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 Review: Xeodrifter (3DS eShop)

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Professor Clayton
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20141220
PostReview: Xeodrifter (3DS eShop)

Y Can't Xeodrifter Crawl?


Metroid is a series many gamers hold close to their hearts despite its being over two decades old. Among the many games Metroid has inspired over the years, none have quite managed to reach the pinnacle of success which Nintendo created for Samus Aran. However, a new challenger approaches, in form of Xeodrifter by Renegade Kid, a title which proudly displays its love for all things Metroid. But does Xeodrifter manage to live up to the name of its inspirtation, or does it simply fall short?

Xeodrifter is set in the depths of outer space, where an astronaut's warp engine dies and is dispersed throughout four closely spaced planets. With no other option, the silent protagonist must head out to each planet and reclaim his lost property in order to continue on through space. The plot is quick, simple and to the point, leaving plenty of room for the gameplay instead.


Each of the planets is drawn in good old fashioned pixel art, helping to evoke nostalgia from those who have memories of games past, but the resemblance to Metroid doesn't stop at the sweet visuals. Each world is prefectly designed so as to only offer one path on one world at a time, much like Metroid was, and Xeodrifter is essentially a true Metroidvania. This results in some backtracking of course, and if you don't like doing so you likely wouldn't like doing it here either.

Your astronaut begins his quest equipped with what appears to be a simple gun, and nothing else. Shooting is mapped to the Y button and jumping to the B, and that is all you originally have to begin exploration. While this seems limited, upgrades aplenty will be available throughout the adventure, all of which are crucial to your progress. Some technology you'll acquire will allow you to dive underwater in a submarine, switch between the forward and behind sections of the screen (exactly like Renegade Kid's flagship title, Mutant Mudds) and even sprint across molten lava unscathed.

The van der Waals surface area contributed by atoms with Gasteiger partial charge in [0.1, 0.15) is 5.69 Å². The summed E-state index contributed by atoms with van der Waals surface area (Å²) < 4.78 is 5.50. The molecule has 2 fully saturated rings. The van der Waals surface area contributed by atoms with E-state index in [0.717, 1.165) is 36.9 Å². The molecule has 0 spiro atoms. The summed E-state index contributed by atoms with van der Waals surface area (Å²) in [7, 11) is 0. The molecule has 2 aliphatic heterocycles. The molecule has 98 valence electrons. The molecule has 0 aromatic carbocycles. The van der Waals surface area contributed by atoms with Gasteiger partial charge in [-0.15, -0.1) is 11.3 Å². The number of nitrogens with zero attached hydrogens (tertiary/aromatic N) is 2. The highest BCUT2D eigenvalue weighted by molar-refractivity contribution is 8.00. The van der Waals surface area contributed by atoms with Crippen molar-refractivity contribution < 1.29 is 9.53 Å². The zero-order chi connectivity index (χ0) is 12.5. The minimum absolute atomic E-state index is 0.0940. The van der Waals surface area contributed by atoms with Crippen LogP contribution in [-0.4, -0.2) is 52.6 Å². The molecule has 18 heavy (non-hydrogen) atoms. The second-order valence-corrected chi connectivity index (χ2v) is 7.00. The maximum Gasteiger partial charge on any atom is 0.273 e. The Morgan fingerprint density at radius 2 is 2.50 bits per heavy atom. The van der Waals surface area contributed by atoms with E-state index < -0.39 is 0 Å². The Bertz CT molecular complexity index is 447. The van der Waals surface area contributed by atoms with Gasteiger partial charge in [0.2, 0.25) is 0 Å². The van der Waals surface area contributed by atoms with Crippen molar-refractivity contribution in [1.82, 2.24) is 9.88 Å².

Your main weapon also has an interesting take on upgrades, in that it is customizable with little gun upgrades you find scattered around. The gun is split into five categories, which increase speed, power, shot frequency, direction of shot and a wave shot. You can install gun upgrades in any of the categories and it will increase your gun in that regard, with a small selection of slots for each category. Experimenting with the gun setup is key, and Xeodrifter realizes this, and has opted to make gun setup painlessly easy by putting it on the touch screen. On the go setup and having three slots to save your gun in allows for a fairly strategic weapon upgrading portion of the game.

There is no point in having a weapon system without enemies though, and here is where Xeodrifter has its largest problems. Each world consists of the same few enemies, possibly recolored, and not much is ever new. You quickly learn how to defeat enemies and can then defeat them easily every time you keep running into them. Enemy placement is also an issue, not because it is challenging but because it can be almost unfair sometimes. Traveling underwater requires you to move slowly, almost snail-like in fact; when enemies are randomly flying in off screen at you underwater, you have no time to react and take a large chunk of damage. The same happens on land occasionally, but generally there you have time to jump away.

Boss battles also suffer from repetition, as each boss is exactly the same as the one before it, albeit with one new move in its arsenal. Adapting to a new move in a tense boss fight is tricky, but makes the subsequent fights that much easier as you can quickly counter all of the moves you're used to. By the final boss fight you know just about every move going in to the fight, and it can feel slightly tedious. Looking at the same boss repainted multiple times feels lazy as well, and boss fights are overall unimpressive despite the idea behind them.


One other issue Xeodrifter has is backtracking. While we touched on this earlier, backtracking plays a relevant role in the game, just like most Metroidavanias. Unfortunately, with only two checkpoints in each level, right before and after a boss fight, each death sends you back across the whole map. This is frustrating due to how many times you will die and have to slog through the same path again due to a low health bar.

While it isn't exactly the next Metroid everyone is waiting for, Xeodrifter is pretty darn close. Renegade Kid managed to nail to atmosphere, gameplay and level design of the classic series, and included a fun weapon upgrade system to boot. The whole experience is brought down by a few issues, some of which are also present in Metroid itself, yet Xeodrifter still manages to largely impress. If you've been wanting a quick handheld Metroidavania for a while now, look no further, as Xeodrifter is a prime example of the genre.

8.5/10
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